Vienna, July 5 – In the post-Soviet period, the social networks within Russia’s Muslim community have become increasingly intense and diverse, reflecting both broader social and political changes and efforts by various groups within Islam to unite believers for one or another purpose, according to an analysis posted on the Islamnews.ru portal.
The most widespread of these social networks, the portal’s analytic service says, consist of “communities which have existed in a stable fashion over a length period of time – that is, over many generations.” Among these are rural and “to a somewhat lesser degree urban communities” of the faithful (www.islamnews.ru/news-25175.html).
These networks based on territorially arranged Muslim parishes, formal and informal, which “did not cease to function over the course of the entire period of Soviet power,” are found, the analysis says, primarily in the Urals-Volga region, Central Russia, the Caucasus and Central Asia.
The situation with regard to social networks in cities has been somewhat different. “On the one hand,” the analysis suggests, “the old urban communities – Kargaly, Derbent, the Tatar neighborhoods and districts of compact settlement in Kazan, Kasimov, Tobolsk, Moscow, St. Petersburg and many others – to a much greater degree were destroyed in Soviet times.”
There were three reasons for that: “repressions against representatives of more well-off strata which formed no small part of the Muslim urban population, the intentional destruction of compact communities … through their dispersal, and third, urbanization which called forth a mass influx of the rural population,” which overwhelmed some divisions and reinforced others.
In addition to networks based on religious organizations, the analysis finds, there are also “a multitude of communities and social networks united by informal relations,” from “rural jamaats” some of which have existed for centuries and others of which are new creations and ending with organizations based on “professional milieus.”
The “most traditional” networks are based on family ties. As is “generally known,” “the Muslim peoples of the Russia to a much greater decree have preserved their family traditions,” something that continues “to this day.” Members are “proud of their origins and support the most varied ties with relatives, those who live in the same village or nearby and so on.”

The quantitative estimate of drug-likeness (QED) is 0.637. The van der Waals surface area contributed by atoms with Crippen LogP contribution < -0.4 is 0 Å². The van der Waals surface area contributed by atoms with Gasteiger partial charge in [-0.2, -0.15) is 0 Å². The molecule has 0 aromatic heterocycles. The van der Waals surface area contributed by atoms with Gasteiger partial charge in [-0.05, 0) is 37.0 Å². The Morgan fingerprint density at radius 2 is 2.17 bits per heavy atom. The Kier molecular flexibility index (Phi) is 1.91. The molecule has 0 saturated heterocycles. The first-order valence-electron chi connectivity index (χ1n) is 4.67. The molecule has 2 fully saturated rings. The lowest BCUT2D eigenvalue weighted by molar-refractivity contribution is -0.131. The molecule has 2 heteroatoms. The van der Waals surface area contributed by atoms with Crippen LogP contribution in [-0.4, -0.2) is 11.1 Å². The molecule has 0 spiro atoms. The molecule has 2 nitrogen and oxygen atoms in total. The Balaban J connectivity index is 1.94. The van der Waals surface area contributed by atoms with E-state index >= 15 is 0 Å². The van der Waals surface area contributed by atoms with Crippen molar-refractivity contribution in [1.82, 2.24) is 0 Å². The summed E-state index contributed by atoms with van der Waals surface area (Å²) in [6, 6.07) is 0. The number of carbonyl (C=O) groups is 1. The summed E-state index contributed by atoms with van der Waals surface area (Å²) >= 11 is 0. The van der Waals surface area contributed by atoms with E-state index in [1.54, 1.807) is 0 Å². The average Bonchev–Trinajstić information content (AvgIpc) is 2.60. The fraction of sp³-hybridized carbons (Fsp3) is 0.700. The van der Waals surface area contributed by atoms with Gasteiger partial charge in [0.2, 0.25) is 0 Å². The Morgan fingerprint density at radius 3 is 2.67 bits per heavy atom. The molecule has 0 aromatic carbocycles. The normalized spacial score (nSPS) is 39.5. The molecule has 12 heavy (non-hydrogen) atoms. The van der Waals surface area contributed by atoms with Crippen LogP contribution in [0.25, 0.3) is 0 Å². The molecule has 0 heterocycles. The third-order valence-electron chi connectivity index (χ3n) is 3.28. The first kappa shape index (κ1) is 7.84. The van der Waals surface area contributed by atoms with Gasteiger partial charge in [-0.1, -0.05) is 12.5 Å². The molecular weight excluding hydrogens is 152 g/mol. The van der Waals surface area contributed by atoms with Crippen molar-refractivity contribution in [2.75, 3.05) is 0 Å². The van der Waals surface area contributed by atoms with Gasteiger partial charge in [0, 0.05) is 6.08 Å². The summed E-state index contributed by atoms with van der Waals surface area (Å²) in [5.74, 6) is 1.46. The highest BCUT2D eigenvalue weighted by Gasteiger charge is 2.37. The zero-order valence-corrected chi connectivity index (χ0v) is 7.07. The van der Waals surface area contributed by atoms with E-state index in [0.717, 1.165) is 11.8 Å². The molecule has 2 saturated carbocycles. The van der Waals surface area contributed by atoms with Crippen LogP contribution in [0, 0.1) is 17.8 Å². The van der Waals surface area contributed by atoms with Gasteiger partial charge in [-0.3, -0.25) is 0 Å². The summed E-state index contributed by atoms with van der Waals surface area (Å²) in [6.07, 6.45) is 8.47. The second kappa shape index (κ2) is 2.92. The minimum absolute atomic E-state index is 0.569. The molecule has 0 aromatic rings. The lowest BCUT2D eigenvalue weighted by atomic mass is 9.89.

Social networks involving migrant workers interact with each other and with Muslim social networks inside Russia. “Uzbeks, Tajiks, Azerbaijanis, Arabs and Turks cannot fail to unify here.” And a similar pattern holds for Chechens, Daghestanis and Ingush who come to major Russian cities.
Because of the strength of pre-existing Muslim social networks and because of the negative attitudes of outside groups, “the intensity of communications inside all these communities is much higher than with representatives of ‘the external world.’” And that ties the members of these groups together more than one might expect.
Also “traditional” are the social networks which are based on “sub-confessional” groupings. These include “all the Sufi tariqats and wirds, as well as the Salafi, Ikhvan, Tabliq and Shiite jamaats.” And in some places, these social networks now reflect those who follow this or that legal school of Sunni Islam.
Quite often Muslim social networks of this kind are reinforced or at least are coterminous with ethnic lines. One example involves the followers of the Kunta-Haji wird of the Qadiriya tariqat of Vaynakh origin, while another involves “the members of the National Organization of Russian Muslims” who follow the Maliqit maskhab.
In addition to these networks, many of which have deep roots, there are now other social networks among the Muslims of Russia based on other factors, including professional membership, involvement in one or another kind of private or public activity, or ethnicity construed in other ways.
“Today,” this analysis suggests, “social networks in Russian Islam are insufficiently studied, but nevertheless, many of them are an ever more powerful factor of social relations in this confessional milieu,” as the decision of US Secretary of State Hillary Clinton to meet not long ago with Muslim social networks in Kazan showed.